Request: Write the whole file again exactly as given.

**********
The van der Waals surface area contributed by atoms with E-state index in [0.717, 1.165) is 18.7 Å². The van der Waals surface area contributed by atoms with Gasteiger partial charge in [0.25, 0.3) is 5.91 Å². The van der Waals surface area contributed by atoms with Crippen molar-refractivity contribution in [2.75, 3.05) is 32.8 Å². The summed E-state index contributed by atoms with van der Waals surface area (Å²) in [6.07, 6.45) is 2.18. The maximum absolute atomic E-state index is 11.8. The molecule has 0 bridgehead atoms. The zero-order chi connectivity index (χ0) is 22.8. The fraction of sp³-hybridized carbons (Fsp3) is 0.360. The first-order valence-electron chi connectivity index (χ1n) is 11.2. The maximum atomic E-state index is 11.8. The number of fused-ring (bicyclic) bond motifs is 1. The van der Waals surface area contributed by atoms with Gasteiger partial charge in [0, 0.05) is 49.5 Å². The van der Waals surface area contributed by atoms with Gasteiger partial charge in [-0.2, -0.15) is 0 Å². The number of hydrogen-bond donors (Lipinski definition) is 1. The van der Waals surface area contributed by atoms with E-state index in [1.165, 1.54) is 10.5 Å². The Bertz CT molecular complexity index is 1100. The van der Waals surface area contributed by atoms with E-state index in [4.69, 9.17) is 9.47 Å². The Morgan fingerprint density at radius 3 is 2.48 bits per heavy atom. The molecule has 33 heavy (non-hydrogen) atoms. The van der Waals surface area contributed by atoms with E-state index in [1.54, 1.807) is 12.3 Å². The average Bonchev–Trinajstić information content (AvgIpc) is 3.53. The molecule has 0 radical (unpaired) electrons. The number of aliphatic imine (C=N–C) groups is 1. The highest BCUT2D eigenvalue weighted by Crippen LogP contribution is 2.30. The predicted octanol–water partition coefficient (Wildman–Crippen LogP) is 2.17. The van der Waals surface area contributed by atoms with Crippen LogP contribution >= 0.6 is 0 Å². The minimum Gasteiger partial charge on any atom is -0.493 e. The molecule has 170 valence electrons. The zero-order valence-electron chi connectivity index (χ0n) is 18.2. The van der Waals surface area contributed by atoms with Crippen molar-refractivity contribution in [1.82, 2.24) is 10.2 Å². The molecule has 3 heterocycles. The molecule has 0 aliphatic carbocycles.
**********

The van der Waals surface area contributed by atoms with E-state index in [0.717, 1.165) is 18.7 Å². The van der Waals surface area contributed by atoms with Gasteiger partial charge in [0.25, 0.3) is 5.91 Å². The van der Waals surface area contributed by atoms with Crippen molar-refractivity contribution in [2.75, 3.05) is 32.8 Å². The summed E-state index contributed by atoms with van der Waals surface area (Å²) in [6.07, 6.45) is 2.18. The maximum absolute atomic E-state index is 11.8. The molecule has 0 bridgehead atoms. The zero-order chi connectivity index (χ0) is 22.8. The fraction of sp³-hybridized carbons (Fsp3) is 0.360. The first-order valence-electron chi connectivity index (χ1n) is 11.2. The maximum atomic E-state index is 11.8. The number of fused-ring (bicyclic) bond motifs is 1. The van der Waals surface area contributed by atoms with Gasteiger partial charge in [0, 0.05) is 49.5 Å². The van der Waals surface area contributed by atoms with Gasteiger partial charge in [-0.2, -0.15) is 0 Å². The number of hydrogen-bond donors (Lipinski definition) is 1. The van der Waals surface area contributed by atoms with E-state index in [1.165, 1.54) is 10.5 Å². The Bertz CT molecular complexity index is 1100. The van der Waals surface area contributed by atoms with E-state index in [4.69, 9.17) is 9.47 Å². The Morgan fingerprint density at radius 3 is 2.48 bits per heavy atom. The molecule has 33 heavy (non-hydrogen) atoms. The van der Waals surface area contributed by atoms with E-state index in [1.54, 1.807) is 12.3 Å². The average Bonchev–Trinajstić information content (AvgIpc) is 3.53. The molecule has 0 radical (unpaired) electrons. The number of aliphatic imine (C=N–C) groups is 1. The highest BCUT2D eigenvalue weighted by Crippen LogP contribution is 2.30. The predicted octanol–water partition coefficient (Wildman–Crippen LogP) is 2.17. The van der Waals surface area contributed by atoms with Crippen LogP contribution >= 0.6 is 0 Å². The minimum Gasteiger partial charge on any atom is -0.493 e. The molecule has 170 valence electrons. The zero-order valence-electron chi connectivity index (χ0n) is 18.2. The van der Waals surface area contributed by atoms with Crippen molar-refractivity contribution in [1.82, 2.24) is 10.2 Å². The molecule has 3 heterocycles. The molecule has 0 aliphatic carbocycles.